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The art of corporate endurance

06 May 2014

Business School researcher and senior lecturer, Dr Eric Knight, recently travelled to the United States to collaborate with colleagues from Harvard and Stanford Universities around the areas of corporate endurance and leadership practice.

An article by Dr Knight, "The art of corporate endurance," was featured in the weekly hotlist by the Harvard Business Review last month.

"The Harvard faculty have been incredibly positive about what we are trying to achieve at the University of Sydney, both in terms of our research into leadership practice, as well as our work on organisational ambidexterity," he said.

Knight's  research within the Business School's discipline of Work and Organisational Studies, and the Leadership Practice and Performance Systems Research Network, focuses on leadership practices to enable dynamic capabilities that allow both slow moving corporate and public institutions to be agile and move quickly to seize opportunities.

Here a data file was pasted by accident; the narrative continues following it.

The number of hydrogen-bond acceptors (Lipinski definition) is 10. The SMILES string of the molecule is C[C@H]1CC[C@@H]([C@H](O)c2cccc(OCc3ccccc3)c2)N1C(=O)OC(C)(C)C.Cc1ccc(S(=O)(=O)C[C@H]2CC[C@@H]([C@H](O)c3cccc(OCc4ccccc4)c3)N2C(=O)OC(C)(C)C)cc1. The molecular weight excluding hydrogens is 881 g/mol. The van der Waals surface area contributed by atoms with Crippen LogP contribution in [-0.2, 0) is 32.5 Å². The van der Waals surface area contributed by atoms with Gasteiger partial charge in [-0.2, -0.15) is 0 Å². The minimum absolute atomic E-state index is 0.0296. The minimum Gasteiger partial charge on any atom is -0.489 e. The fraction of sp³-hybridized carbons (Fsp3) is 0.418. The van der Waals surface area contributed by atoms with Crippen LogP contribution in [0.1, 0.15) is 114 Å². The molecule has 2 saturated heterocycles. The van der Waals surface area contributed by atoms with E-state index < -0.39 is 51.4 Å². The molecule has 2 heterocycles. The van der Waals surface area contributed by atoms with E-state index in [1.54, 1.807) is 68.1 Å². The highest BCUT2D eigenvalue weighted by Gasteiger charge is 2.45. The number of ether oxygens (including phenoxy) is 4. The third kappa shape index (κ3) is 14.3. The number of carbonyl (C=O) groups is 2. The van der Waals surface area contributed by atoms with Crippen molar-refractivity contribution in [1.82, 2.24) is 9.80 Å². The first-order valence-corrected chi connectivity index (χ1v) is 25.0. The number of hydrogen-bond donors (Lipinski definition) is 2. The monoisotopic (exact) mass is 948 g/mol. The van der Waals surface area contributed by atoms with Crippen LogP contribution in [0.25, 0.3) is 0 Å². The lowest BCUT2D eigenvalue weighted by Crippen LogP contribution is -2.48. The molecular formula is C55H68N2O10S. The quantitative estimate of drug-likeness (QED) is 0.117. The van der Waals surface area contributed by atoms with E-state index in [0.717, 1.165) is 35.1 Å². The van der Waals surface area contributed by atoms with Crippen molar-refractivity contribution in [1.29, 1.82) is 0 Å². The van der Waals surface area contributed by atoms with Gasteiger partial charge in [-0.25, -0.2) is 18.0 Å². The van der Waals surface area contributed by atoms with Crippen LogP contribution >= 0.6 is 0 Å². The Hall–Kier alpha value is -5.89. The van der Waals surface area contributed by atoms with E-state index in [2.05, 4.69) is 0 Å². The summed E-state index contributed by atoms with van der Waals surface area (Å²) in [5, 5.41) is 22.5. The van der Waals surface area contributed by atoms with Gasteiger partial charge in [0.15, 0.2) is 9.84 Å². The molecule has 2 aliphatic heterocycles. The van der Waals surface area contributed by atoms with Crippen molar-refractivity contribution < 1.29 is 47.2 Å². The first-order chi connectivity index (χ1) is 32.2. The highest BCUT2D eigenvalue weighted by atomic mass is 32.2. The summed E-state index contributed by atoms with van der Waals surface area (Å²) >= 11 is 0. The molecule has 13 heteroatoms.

"To understand how companies innovate to survive, we need to look at companies that have died," he said. "Most companies last 20-30 years before dying but some companies last centuries. I'm interested in the processes and leadership that have allowed them to retain their long-term identity and give up non-strategic parts along the way."

Knight went on to say "a classic example is Polaroid. Edwin Land, who founded Polaroid, was absolutely right that photography was moving towards instantaneous imaging, but absolutely wrong in owning its expression in film. Being inflexible on the wrong things destroyed the company".

For further information, view Knight's article in the Harvard Business Review: The art of corporate endurance.